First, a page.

Adoption Laws - Gay and Lesbian Couples: Are They Fit To Be Parents?.
The pathway one has to take in adopting a child is very complex. Many prospective adults that desire to adopt have to undergo evaluation, and an interview to make sure that they are fit to be parents. There are many laws, federal and state, that ensures the child's best interest and welfare is placed first. Many of these laws are strict and eliminate many people from being able to adopt, this is one of the reasons why there are more that 494,000 children in the United States alone in a foster home waiting to be adopted. (Foster Care and Adoption Stats) This number has almost doubled in the past 20 years, in 1982 there was 262, 000 children in foster homes. (Foster Care and Adoption Stats) .
One of the most controversial laws has been a very recent issue, which prohibits gay and lesbian couples to adopt. Most states currently allow an individual gay or lesbian adult to adopt a minor child subject, as is in any adoption, as long as the parent seems to be "fit". No states currently sanction in statute adoption by lesbian or homosexual couples. Most states require couples to be legally married in order to adopt a child. The fact that same sex couples are barred from legal marriage in 49 out of 50 states act as a barrier to joint adoption. (National Adoption Information Clearinghouse).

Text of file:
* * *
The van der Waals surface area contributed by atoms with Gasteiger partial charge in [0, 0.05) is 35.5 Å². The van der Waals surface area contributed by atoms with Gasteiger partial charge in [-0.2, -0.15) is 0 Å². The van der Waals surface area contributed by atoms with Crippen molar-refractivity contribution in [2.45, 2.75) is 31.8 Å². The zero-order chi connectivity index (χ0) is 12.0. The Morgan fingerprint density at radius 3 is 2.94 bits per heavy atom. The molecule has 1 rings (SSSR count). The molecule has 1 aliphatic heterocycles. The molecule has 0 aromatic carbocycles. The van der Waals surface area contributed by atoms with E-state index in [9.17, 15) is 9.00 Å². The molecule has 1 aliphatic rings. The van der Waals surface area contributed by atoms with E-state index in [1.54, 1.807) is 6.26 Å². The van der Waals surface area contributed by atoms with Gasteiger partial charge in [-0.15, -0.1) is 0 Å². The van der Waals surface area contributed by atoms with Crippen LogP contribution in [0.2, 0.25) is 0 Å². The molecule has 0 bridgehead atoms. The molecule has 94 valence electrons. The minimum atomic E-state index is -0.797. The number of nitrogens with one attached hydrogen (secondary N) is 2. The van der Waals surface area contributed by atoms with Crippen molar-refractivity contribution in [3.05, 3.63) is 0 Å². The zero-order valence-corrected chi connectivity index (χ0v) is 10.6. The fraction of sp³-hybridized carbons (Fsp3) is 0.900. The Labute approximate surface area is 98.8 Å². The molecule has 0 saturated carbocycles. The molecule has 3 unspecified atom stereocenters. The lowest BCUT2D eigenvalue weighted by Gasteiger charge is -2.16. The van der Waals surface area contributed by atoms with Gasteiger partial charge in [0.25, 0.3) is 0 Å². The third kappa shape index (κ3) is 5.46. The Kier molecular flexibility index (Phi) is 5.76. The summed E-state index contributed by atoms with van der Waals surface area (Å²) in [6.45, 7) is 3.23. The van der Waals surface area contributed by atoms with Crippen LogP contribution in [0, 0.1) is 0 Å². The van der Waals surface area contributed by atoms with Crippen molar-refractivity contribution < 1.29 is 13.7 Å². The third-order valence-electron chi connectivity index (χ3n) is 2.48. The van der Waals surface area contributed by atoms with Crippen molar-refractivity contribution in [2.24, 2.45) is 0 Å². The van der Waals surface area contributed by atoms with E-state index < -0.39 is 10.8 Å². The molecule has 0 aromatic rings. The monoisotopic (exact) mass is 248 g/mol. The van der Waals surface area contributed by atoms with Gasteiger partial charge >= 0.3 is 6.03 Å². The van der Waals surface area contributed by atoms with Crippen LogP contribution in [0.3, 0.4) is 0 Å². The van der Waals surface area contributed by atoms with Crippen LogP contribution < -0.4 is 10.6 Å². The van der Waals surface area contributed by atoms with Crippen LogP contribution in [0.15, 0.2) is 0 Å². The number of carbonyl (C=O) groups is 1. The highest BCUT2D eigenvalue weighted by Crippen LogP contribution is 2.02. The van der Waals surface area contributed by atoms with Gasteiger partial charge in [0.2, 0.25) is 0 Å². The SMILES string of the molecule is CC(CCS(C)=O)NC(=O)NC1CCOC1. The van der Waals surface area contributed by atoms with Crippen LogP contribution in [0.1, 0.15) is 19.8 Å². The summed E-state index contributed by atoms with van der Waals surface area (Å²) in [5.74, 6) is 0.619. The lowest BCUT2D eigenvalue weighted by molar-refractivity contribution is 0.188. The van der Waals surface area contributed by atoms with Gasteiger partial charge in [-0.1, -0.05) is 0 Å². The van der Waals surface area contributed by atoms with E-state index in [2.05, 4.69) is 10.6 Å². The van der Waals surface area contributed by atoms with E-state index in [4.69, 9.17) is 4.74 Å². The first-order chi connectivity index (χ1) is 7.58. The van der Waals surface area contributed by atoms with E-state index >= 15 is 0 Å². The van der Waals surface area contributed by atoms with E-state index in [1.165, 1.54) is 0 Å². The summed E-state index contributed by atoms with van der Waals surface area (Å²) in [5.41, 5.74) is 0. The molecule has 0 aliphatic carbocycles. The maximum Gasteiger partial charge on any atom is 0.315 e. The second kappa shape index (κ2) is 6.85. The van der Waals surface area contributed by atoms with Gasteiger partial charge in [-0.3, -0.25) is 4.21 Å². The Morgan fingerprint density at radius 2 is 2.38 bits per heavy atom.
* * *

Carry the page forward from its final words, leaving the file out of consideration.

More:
Only two states in the nation -- Florida and New Hampshire -- explicitly prohibit gay adoptions by law. In the remaining states, adoption agencies and courts apply a "best interest of the child" standard to make a final determination about an adoption. (American Civil Liberties Union) Most states that have considered lesbian and gay adoptions have rejected the notion that a person's sexual orientation is enough to brand them "unfit" parents. (American Civil Liberties Union).
The controversy over whether or not homosexual parents are fit to be parents is quite young, and psychological research has been a recent vintage.